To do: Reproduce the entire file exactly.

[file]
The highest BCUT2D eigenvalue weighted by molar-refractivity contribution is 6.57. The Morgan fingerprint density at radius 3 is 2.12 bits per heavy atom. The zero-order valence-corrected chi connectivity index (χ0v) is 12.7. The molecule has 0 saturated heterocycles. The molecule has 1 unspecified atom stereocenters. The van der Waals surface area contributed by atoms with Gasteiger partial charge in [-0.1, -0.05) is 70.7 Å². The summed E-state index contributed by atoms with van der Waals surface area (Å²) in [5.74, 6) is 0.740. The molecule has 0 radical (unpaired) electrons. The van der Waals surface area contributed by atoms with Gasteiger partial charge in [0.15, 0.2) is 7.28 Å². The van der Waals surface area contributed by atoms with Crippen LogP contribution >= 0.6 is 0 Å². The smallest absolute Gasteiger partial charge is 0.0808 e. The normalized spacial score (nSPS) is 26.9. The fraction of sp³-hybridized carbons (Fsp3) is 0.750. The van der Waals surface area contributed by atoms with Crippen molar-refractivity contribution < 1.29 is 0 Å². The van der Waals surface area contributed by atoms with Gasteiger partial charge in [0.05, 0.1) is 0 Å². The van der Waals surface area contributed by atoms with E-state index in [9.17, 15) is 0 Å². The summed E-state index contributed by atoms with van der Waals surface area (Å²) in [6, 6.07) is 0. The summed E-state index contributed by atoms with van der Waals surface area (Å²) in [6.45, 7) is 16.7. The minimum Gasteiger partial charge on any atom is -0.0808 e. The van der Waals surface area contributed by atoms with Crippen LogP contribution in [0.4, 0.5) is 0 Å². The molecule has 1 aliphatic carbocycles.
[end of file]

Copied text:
The highest BCUT2D eigenvalue weighted by molar-refractivity contribution is 6.57. The Morgan fingerprint density at radius 3 is 2.12 bits per heavy atom. The zero-order valence-corrected chi connectivity index (χ0v) is 12.7. The molecule has 0 saturated heterocycles. The molecule has 1 unspecified atom stereocenters. The van der Waals surface area contributed by atoms with Gasteiger partial charge in [-0.1, -0.05) is 70.7 Å². The summed E-state index contributed by atoms with van der Waals surface area (Å²) in [5.74, 6) is 0.740. The molecule has 0 radical (unpaired) electrons. The van der Waals surface area contributed by atoms with Gasteiger partial charge in [0.15, 0.2) is 7.28 Å². The van der Waals surface area contributed by atoms with Crippen LogP contribution >= 0.6 is 0 Å². The smallest absolute Gasteiger partial charge is 0.0808 e. The normalized spacial score (nSPS) is 26.9. The fraction of sp³-hybridized carbons (Fsp3) is 0.750. The van der Waals surface area contributed by atoms with Crippen molar-refractivity contribution < 1.29 is 0 Å². The van der Waals surface area contributed by atoms with Gasteiger partial charge in [0.05, 0.1) is 0 Å². The van der Waals surface area contributed by atoms with E-state index in [9.17, 15) is 0 Å². The summed E-state index contributed by atoms with van der Waals surface area (Å²) in [6, 6.07) is 0. The summed E-state index contributed by atoms with van der Waals surface area (Å²) in [6.45, 7) is 16.7. The minimum Gasteiger partial charge on any atom is -0.0808 e. The van der Waals surface area contributed by atoms with Crippen LogP contribution in [0.4, 0.5) is 0 Å². The molecule has 1 aliphatic carbocycles.